This Off Broadway Production Is a Hidden Jewel and a Musical Delight

Museum of Uncut Funk – December 10, 2012

Sistas: The Musical had my head bouncing, my toes tapping and my off key voice singing (to myself, of course). This off Broadway production is a hidden jewel and a musical delight.

Back in September, I started compiling my list of things to do for my Curator’s Short List for the rest of the year. This is where I identify a list of restaurants where I want to eat, shopping venues I want to patronize and plays I want to see. Sistas: The Musical made the top of my list. I am glad that I finally got a chance to see it!

Sistas is the musical journey of five women who come together to commemorate the loss of the matriarch of their family, their recently departed Grandmother / Great Grandmother Alice. The play weaves together the lives of three Black sisters, one Black teenaged daughter and one Caucasian sister-in-law, as they share both cherished and difficult moments from their Grandmother’s life and their pasts. The cast of characters includes: Simone, the eldest sister and single parent raising a teenage daughter; Tamika, the teenager who is more interested in her boyfriend than family history; Gloria, the god fearing sister who recites bible verses to cope with her siblings and life; Roberta, the revolution loving sister who is funny and full of life but hiding a painful secret; and Heather, the sister-in-law, who holds her own as she inserts herself into family business. Sistas meshes generational issues, racial politics and the personality differences among these women with an interesting play list of music.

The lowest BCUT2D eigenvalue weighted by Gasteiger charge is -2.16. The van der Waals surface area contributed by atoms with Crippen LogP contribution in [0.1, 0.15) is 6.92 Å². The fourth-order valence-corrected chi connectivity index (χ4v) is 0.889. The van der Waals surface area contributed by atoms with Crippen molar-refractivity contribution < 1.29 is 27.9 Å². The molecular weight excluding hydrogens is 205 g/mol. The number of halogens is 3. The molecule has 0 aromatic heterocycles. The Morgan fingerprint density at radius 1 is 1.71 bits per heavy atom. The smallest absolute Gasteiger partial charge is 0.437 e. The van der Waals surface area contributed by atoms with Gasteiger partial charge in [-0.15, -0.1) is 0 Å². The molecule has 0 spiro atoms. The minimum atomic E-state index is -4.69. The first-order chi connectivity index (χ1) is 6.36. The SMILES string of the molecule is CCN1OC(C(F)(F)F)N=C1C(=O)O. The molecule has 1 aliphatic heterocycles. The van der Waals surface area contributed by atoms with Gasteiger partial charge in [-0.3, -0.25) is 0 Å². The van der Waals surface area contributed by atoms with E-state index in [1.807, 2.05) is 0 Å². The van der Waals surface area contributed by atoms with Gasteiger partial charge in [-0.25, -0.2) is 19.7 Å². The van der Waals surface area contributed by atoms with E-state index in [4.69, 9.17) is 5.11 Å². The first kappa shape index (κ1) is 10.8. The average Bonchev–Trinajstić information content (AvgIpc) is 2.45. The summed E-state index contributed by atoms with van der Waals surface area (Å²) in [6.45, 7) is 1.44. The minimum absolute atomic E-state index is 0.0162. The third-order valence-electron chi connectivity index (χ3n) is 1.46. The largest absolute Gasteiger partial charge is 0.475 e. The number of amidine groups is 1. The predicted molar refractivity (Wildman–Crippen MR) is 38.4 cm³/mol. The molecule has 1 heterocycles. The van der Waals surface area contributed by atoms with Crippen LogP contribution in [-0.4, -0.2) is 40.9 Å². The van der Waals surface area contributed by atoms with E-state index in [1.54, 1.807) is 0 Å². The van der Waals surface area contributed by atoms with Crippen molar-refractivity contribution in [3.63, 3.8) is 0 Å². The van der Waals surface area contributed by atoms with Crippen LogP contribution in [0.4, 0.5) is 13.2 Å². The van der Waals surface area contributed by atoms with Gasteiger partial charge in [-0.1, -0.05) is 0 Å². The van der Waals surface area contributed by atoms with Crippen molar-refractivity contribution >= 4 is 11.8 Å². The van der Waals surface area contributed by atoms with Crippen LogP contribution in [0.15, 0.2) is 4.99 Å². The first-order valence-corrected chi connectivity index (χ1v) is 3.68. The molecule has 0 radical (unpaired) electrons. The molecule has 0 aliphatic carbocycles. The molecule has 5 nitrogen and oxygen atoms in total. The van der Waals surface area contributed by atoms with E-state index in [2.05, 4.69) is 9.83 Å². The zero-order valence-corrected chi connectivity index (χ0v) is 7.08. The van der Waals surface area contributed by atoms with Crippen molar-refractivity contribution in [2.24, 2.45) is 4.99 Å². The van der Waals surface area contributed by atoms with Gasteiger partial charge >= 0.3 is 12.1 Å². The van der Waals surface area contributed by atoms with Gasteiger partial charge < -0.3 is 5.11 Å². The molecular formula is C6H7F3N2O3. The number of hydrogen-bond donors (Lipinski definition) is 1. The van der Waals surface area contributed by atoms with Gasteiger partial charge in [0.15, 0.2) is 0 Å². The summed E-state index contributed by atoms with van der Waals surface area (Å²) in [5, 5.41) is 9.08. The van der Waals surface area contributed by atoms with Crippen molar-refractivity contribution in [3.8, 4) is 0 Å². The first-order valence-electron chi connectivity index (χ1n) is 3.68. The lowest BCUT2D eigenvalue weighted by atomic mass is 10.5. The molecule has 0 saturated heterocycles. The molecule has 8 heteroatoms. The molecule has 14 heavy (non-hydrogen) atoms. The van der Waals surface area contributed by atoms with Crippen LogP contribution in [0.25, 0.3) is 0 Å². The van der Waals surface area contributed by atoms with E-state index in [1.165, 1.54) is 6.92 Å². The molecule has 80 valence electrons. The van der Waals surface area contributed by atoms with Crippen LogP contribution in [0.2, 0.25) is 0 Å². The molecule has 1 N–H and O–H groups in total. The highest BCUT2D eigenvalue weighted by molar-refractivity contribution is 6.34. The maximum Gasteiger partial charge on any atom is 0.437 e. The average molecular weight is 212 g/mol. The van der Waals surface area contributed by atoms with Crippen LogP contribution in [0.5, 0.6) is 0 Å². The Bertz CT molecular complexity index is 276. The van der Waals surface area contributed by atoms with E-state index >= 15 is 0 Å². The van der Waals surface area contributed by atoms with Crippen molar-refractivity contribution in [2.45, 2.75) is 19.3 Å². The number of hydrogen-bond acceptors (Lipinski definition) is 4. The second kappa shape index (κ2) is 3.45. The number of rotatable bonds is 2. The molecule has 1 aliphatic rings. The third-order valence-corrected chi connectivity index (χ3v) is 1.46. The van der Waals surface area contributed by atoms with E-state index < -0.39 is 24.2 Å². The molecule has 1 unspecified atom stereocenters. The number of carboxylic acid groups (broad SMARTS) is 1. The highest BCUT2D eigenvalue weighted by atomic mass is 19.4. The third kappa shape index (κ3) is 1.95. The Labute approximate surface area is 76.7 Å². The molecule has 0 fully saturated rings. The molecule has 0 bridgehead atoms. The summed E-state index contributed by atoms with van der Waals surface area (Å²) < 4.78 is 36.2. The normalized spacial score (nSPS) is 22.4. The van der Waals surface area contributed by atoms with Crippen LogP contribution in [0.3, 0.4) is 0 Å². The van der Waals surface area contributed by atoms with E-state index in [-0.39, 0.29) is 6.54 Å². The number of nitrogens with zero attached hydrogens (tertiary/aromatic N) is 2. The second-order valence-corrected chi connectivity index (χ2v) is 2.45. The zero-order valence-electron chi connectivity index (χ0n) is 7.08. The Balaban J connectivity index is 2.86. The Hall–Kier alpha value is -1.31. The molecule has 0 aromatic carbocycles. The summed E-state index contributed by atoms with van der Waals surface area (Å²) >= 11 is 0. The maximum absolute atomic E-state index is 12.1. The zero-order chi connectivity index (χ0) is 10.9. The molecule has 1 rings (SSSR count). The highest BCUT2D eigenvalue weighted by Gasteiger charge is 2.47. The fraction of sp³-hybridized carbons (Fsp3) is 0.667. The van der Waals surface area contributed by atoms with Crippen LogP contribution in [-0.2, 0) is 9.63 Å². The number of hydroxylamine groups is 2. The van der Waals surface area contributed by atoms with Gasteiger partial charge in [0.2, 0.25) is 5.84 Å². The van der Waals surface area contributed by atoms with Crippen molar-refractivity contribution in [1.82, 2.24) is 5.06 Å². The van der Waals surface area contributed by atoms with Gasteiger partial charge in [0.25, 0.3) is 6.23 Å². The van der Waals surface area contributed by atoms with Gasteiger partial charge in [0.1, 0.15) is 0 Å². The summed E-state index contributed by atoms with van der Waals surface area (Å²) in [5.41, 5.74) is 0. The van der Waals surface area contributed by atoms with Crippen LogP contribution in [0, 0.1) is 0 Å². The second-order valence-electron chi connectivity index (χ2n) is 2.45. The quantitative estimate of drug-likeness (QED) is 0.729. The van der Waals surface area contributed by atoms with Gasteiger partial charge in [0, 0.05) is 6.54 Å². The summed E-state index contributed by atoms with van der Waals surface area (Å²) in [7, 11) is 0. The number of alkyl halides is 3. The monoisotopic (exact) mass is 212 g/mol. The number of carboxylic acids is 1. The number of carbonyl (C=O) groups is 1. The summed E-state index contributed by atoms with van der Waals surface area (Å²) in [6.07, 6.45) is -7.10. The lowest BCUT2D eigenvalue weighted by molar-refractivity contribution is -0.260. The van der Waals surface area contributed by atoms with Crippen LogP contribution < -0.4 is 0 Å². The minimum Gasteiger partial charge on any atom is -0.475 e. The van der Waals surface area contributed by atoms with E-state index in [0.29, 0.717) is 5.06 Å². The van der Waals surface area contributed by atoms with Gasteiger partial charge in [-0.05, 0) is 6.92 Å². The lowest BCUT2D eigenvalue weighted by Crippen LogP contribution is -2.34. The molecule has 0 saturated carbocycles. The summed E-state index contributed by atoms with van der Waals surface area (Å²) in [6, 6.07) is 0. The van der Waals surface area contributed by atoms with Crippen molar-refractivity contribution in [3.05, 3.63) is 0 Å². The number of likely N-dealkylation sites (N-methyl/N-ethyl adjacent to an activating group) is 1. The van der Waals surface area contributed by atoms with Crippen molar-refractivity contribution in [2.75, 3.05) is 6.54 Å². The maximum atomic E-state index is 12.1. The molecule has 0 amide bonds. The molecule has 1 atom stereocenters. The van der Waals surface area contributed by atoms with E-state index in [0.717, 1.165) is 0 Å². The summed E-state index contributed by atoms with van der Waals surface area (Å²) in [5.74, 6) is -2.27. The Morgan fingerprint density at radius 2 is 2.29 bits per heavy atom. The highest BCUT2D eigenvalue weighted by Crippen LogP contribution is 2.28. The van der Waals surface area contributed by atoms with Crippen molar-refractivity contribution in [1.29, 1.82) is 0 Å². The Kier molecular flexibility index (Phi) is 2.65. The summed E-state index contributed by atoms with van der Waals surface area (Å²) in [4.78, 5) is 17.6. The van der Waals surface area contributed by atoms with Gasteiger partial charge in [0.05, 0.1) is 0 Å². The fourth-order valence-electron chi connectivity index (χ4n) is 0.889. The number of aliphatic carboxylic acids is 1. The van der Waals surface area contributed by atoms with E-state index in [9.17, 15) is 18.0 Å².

From left, Jennifer Fouche, Tracey Conyer Lee, Lexi Rhoades and April Nixon in a scene from

From left, Jennifer Fouche, Tracey Conyer Lee, Lexi Rhoades and April Nixon in a scene from “Sistas: The Musical” at St. Luke’s Theater.

What differentiates this production is the musical selection and the way it transports you along with these women through the decades as they reminisce about their Grandmother’s life and share their own experiences. Taken from the study guide on the Sistas website (, the production “uses popular music sung by African-American women from 1919 through the present time, in order to show social change for Black women and society in general. The music’s trajectory is revealed to go from “Naming the Pain” (A Good Man is Hard to Find) to “Framing the Problem”(I am Not My Hair), to “Proclaiming the Joy” (Just Fine and Golden). This parallels the story of African-American women and their emerging sense of empowerment.”

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